Couldn't I have all that, plus a dynamic language to stitch it all together?

Guess what. JRuby is stable and 1.x. It's dynamic, yet it compiles on the fly to JVM byte codes. It's got great Java integration, meaning you can invoke any Java API. Profligacy is a terse little Ruby lib for stitching up Swing components. JRuby's just a jar I download with my Web Start app, and launch with the main Ruby script from my Java entry point. The rest of the program is in Ruby, occasionally calling into Java libraries. No, there's no declarative GUI language here. It's one of the tradeoffs.

My work environment: Fire up NetBeans for its good Ruby editor. In a command window kick off jirb and execute a script to load and run my main code. Edit code and reload it into the running program in jirb. Lather, rinse, repeat.

I would argue that JRuby accelerated my application's performance, because I iterated and applied two major architectural optimizations that would have introduced impenetrable spaghetti in Java. The bottleneck for speed and responsiveness has never been JRuby. It turned out that even Java2D + acceleration could not keep up acceptably with the level of interactivity I wanted. The SVG or any other pure declarative approach would have failed (although I think JavaFX's scene graph might be able to optimize the drawing). I had to go in and surgically rearrange the innards of the program. The changes were effective but had low impact on stability, thanks to the flexibility and power of Ruby.

If Sun can focus more energy on these dynamic languages built on the JVM, that would be a pretty powerful story: The deep platform capabilities, the broad reach, the rich development environment.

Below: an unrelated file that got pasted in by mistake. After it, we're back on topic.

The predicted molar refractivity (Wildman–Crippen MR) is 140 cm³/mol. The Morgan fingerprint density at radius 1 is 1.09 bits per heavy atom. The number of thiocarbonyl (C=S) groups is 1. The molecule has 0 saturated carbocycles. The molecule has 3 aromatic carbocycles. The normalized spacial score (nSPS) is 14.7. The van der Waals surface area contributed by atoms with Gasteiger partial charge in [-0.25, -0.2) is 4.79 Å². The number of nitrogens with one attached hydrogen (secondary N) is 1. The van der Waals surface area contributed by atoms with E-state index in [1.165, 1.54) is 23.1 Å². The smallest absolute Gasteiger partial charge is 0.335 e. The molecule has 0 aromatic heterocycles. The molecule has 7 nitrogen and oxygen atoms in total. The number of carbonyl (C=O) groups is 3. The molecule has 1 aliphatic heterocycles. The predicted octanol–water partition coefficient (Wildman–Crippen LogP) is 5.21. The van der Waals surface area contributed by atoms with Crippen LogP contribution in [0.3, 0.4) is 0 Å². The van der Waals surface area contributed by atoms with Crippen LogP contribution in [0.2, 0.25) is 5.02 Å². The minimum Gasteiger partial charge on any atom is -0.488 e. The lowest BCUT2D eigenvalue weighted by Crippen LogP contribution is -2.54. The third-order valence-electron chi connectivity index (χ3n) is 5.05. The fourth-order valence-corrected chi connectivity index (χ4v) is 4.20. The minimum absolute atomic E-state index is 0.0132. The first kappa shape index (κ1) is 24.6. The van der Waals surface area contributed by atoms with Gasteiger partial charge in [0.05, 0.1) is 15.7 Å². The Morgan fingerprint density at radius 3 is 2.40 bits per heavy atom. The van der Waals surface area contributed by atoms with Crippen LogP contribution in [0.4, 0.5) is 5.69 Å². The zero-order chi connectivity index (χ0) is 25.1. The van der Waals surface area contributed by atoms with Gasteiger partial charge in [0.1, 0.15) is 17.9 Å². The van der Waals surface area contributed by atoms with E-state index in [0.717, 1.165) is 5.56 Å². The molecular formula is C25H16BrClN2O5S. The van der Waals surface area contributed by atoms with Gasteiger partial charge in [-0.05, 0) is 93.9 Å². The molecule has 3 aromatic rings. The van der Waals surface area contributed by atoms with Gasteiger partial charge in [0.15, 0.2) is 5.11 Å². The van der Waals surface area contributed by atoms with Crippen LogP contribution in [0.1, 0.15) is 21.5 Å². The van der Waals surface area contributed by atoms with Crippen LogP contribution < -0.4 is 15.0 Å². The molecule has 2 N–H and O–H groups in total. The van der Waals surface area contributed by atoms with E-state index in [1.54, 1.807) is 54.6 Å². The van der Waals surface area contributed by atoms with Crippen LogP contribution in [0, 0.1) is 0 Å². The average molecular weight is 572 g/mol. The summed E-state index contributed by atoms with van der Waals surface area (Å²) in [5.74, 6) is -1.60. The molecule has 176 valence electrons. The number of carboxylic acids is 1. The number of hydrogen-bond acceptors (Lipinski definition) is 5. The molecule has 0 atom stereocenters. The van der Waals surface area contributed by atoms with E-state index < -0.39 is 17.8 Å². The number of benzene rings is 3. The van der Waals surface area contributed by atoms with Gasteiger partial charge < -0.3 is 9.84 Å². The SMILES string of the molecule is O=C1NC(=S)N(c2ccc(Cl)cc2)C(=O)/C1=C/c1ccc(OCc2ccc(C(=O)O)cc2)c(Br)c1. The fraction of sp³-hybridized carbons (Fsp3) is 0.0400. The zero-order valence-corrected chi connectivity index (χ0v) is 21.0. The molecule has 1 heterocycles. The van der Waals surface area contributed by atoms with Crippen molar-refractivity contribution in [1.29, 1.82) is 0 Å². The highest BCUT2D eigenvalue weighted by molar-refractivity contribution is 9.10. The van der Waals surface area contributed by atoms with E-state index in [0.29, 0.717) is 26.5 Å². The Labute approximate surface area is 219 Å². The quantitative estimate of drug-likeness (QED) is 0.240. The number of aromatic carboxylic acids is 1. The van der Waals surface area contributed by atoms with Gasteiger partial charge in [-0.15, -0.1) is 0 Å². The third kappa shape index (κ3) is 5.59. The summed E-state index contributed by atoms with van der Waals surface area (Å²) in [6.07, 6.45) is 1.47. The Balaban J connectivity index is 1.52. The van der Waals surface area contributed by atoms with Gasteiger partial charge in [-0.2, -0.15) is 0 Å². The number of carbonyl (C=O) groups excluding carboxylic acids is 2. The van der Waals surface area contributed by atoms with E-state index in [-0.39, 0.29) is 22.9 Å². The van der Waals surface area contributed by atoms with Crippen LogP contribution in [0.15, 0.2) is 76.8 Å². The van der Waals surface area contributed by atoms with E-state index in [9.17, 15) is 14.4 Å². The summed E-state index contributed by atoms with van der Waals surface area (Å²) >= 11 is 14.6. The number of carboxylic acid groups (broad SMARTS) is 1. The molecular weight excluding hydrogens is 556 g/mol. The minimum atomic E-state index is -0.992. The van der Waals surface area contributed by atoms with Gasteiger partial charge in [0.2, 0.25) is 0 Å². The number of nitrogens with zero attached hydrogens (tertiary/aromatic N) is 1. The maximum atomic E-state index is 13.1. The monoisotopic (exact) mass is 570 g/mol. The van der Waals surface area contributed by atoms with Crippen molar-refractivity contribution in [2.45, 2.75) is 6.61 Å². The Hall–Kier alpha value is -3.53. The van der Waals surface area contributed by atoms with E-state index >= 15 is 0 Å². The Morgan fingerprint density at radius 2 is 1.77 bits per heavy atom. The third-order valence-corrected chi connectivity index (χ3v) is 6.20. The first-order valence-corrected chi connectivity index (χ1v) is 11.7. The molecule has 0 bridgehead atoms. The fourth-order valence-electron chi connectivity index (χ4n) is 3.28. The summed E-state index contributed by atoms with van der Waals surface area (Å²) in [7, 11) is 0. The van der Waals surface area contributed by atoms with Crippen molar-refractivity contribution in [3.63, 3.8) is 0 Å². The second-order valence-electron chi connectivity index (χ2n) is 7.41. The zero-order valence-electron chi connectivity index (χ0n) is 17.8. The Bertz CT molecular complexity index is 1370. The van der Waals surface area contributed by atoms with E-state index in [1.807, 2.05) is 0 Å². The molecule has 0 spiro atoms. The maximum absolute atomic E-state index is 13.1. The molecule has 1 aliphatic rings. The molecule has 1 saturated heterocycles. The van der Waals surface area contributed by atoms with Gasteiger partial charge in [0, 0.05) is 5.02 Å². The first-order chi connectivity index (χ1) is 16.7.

Tuesday, January 15, 2008

Monday, January 14, 2008

The Truth about Lisp

Majorly funny. Leon Bambrick wrote (back in 2006):

If you're good enough to use lisp, you'll soon be frustrated with lisp. Lisp is not an adequate lisp. By the time my bus had made it two blocks I'd written some simple lisp macros that were so powerful they made lisp completely obsolete and replaced it with a new language. Fortunately, that new language was also called lisp. And i was able to prove, mathematically, that the new lisp i'd created was both far superior to lisp in every conceivable way, but also exactly equivalent to lisp in every possible way. I was very excited by this. But also found it very boring....Paul Graham himself was completely written in lisp, by an earlier version of himself, also written in lisp, by an earlier version of lisp. It's lisp, paul graham, lisp, paul graham, all the way down.

Thursday, January 10, 2008

Why objects suck

class Curve {
String name;
float[] data;
Color color;

class Plot {
Curve[] curves;
void addCurve(Curve c);
void removeCurve(String curveName)

"No, no, no... you're mixing in style information. Pull the style out of Curve and separate the concerns." Oh. OK...

class Curve {
String name;
float[] data;

class CurveStyle {
String curveName;
Color color;

class Plot {
Curve[] curves;
void addCurve(Curve c);
void removeCurve(String curveName);
void setCurveStyle(String curveName, CurveStyle style);

Well, all right then! I'm sure this in a patterns book somewhere. I feel warm satisfaction with the pure, objectified minimum entropy of my factorization. Until I implement Plot.removeCurve... oh shit... I have to search for all the dangling CurveStyles referring to the curve, and delete them. As OO programmers we do loads of that every day. You come to think of it as natural. The best OO languages have list comprehensions that make it easier to do. That's nice, but it's not enough. The problem is that "objects" aren't a logical model.

Wouldn't it be more "natural" for the dangling CurveStyles to delete themselves when no longer relevant? There's a logical model for that, the relational model:



Logic tells you that the style row cannot exist when the Curve row has been deleted. A foreign key relationship forces the system to delete the style when you delete the curve.

I want my programming language to do that for me, and that's part of what I was wishing for two years ago.